Palm Sunday Road
Jesus Rode a Donkey Down this Road
Location – The Mount Olives, going from the Mount of Olives Road to Al Mansrellah Street
Map Coordinates - 31.777310, 35.241908
Merged Gospels story - 216
Palm Sunday Road is a name commonly given to an unnamed road that passes down the Mount of Olives. According to tradition, this road follows the route closest to the path that Jesus took when He rode a donkey from Bethphage to the Golden Gate on the eastern side of the city of Jerusalem. Every year on Palm Sunday pilgrims walk this path in remembrance of the day when Jesus made His triumphal entry into the city of Jerusalem.
There are several important landmarks along this road. Starting at the top they are the Tomb of the Prophets, the Mount of Olives Jewish cemetery, the Dominus Flevit Church, the Russian Orthodox Church of Mary Magdalene, and at the bottom is the Basilica of the Agony and the Garden of Gethsemane.
Also presented on this road outside the Basilica of the Agony is a marble column called the Kiss of Judas, a pillar that commemorates the moment that Judas kissed the Lord on the cheek. This column was once inside the Gethsemane Garden, but it has since been moved directly behind the Basilica of the Agony on the west side of Palm Sunday Road.
The Kiss of Judas Pillar behind the Basilica of the Agony.
Why did the crowd wave palm branches?
Only John specifies that these were “palm branches” (John 12:13), which is interesting, given what he writes in Revelation 7:9-10.
“After this I looked and behold, a great multitude that no one could number, from every nation, from all tribes and peoples and languages, standing before the throne and before the Lamb, clothed in white robes, with palm branches in their hands, and crying out with a loud voice, ‘Salvation belongs to our God who sits on the throne, and to the Lamb!’”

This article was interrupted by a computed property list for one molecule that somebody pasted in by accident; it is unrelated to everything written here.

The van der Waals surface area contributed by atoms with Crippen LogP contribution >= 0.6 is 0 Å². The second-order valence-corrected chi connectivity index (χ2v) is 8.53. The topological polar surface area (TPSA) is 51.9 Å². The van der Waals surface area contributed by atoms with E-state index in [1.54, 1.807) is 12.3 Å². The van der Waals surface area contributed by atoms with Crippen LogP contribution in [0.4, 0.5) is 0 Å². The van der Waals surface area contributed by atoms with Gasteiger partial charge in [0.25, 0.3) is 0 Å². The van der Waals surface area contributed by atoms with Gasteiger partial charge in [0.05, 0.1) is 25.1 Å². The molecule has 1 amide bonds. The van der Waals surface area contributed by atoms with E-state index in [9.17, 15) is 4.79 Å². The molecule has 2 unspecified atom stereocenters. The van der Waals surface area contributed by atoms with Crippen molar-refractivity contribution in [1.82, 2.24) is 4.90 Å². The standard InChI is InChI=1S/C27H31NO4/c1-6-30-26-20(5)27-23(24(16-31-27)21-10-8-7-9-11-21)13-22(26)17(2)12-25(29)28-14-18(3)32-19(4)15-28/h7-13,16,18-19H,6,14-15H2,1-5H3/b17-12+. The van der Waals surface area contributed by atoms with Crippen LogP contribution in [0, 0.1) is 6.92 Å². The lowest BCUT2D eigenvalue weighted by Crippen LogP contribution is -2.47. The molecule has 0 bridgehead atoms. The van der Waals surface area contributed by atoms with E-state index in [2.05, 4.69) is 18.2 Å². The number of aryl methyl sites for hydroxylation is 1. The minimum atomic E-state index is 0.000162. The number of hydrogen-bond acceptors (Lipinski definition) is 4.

In his Gospel John portrays the Triumphal Entry in Jerusalem as a picture of what happens in the heavenly Jerusalem, with multitudes, palm branches, and shouts to the Lord.
The Triumphal Entry Initiated a New Feast of Tabernacles.
To understand the palm branches, we must first understand the Jewish Feast of Tabernacles, a feast designated to remind the Jews of God’s guidance out of Egypt. In every observance of the Feast of Tabernacles, the people would “take on the first day the fruit of splendid trees, branches of palm trees and boughs of leafy trees and willows of the brook, and you shall rejoice before the Lord your God seven days” (Leviticus 23:40).
There are a couple of parallels between the Feast of Tabernacles and the Triumphal Entry on Palm Sunday, causing us to conclude that the week following Palm Sunday was a new Feast of Tabernacles.
1. At the Triumphal Entry, Christ was celebrated as the one who would bring His people out of the captivity and slavery of sin (a spiritual Egypt, so to speak). Jesus was welcomed by the multitude with the same sign of palm branches and shouts of rejoicing, and a new Feast of Tabernacles was celebrated.
2. This new Feast of Tabernacles also lasted one week, concluding on the following Sunday with the resurrection of Christ. In this new Feast of Tabernacles Christ rose from the grave, securing eternal rest for His people.